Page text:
How should I respond when someone says or does really mean things to me?
Suggested Daily Reading: Matthew 5:38-48
A young soldier was cruelly bullied and mocked by another for being a Christian. The bully insulted and degraded him with words and actions. One night after a long march in the rain and mud, the Christian soldier was hit on his back and head by objects when he was praying at his bedside. The bully, with loud laughter, had thrown his muddy boots at him. The next morning, however, the bully found his boots at his bedside, neatly cleaned and perfectly polished. This act changed things. The bully could no longer enjoy cruelly teasing the Christian soldier and the bullying stopped.
Living out of a charitable spirit and showing unconditional love is challenging for all of us. It is difficult when others, in our opinion, do not deserve it. It is hardest when the person has mistreated us by unprovoked, inappropriate, cruel words or actions. To really respond with charity from our hearts, we need God’s grace.
When Jesus provided us with examples of how to show unconditional love, he gave two scenarios that would have been very challenging for the Jews of His day. Reflect on the suggested reading above. The “smiting” referred was an insulting hit, a “slap with an open hand,” not hitting with a fist. We would say today, “A slap in the face.” Also, Roman soldiers had the authority to force the Jews, and others under their rule, to carry their loads for one mile. It was very humiliating and insulting for a Jew to be treated like this. They were compelled/forced to do the work of a slave for the Romans who they hated ruling over them. You can be sure that a Jew did not carry a load one step beyond what he was compelled to do!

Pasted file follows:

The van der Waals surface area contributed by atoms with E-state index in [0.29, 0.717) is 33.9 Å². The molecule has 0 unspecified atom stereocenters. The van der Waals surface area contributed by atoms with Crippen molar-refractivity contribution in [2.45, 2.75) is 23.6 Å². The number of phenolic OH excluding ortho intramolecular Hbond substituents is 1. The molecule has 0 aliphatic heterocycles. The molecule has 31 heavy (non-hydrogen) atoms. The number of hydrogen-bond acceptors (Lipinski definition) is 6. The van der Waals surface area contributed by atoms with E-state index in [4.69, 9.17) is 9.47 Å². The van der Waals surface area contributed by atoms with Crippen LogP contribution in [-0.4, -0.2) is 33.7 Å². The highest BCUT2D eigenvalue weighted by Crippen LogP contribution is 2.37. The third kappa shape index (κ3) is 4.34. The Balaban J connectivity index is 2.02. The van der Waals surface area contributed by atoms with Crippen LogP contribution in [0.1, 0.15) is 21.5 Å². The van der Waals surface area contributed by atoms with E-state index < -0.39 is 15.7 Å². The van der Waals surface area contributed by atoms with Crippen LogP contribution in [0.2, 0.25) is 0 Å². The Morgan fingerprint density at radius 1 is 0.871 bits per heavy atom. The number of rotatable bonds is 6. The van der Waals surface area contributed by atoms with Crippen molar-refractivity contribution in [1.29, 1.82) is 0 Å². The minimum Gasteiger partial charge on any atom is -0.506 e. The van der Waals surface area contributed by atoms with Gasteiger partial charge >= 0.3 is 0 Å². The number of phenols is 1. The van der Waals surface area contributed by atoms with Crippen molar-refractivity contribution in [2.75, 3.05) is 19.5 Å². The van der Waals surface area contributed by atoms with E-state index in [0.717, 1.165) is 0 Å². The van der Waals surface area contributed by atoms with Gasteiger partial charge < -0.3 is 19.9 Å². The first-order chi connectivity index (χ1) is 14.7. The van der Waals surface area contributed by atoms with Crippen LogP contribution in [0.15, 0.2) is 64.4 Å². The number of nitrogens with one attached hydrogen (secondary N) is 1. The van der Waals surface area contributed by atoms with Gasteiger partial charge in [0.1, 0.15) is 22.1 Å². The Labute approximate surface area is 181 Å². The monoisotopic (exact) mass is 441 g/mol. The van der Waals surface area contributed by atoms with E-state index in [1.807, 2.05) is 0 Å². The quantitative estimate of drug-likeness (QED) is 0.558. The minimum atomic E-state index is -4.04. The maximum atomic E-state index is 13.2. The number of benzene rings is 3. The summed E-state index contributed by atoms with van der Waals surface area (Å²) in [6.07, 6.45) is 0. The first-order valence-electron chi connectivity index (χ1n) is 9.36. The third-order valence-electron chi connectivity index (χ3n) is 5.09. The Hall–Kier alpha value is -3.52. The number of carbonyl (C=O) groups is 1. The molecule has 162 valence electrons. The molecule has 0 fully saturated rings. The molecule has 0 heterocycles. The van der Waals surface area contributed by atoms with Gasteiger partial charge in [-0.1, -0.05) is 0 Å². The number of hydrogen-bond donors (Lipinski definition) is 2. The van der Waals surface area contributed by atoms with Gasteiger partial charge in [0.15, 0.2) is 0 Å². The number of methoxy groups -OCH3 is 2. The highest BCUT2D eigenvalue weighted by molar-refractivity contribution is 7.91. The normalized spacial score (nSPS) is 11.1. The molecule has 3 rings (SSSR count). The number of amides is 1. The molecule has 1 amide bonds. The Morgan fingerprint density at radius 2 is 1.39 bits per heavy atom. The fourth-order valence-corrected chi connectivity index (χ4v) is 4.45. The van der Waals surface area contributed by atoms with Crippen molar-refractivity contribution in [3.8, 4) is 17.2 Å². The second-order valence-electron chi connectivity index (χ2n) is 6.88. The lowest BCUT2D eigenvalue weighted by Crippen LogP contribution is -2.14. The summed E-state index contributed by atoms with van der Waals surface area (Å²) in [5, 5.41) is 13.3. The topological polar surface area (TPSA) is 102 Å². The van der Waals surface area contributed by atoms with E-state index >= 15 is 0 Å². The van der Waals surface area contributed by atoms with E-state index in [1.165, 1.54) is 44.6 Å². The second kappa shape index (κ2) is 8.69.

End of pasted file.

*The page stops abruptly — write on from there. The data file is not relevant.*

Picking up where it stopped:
Yet it is exactly at such times, times when we are unjustly insulted and humiliated that provide wonderful opportunities for the truth of the gospel to shine in and through us. The polished boots, the turned cheek, the offering to carry the load for a second mile, would all clearly draw the attention of unbelievers. Seeing unconditional love in action causes the unbeliever to think, “Why do Christians do this? Why do they respond like that?” In times of persecution the world often witnessed persecuted Christians responding with unconditional law. They heard Christian’s charitable words and saw their forgiving actions. In times of persecution many unbelievers were converted to Christianity and the church grew both in quantity and quality. A “living gospel sermon” is often a powerful one!
What is a “living gospel sermon?” Why is a “living gospel sermon” often a powerful sermon? Is your life, by God’s grace, a “living gospel sermon?” How is Jesus the perfect example, as well as the necessary source of strength, for you to be a “living gospel sermon?”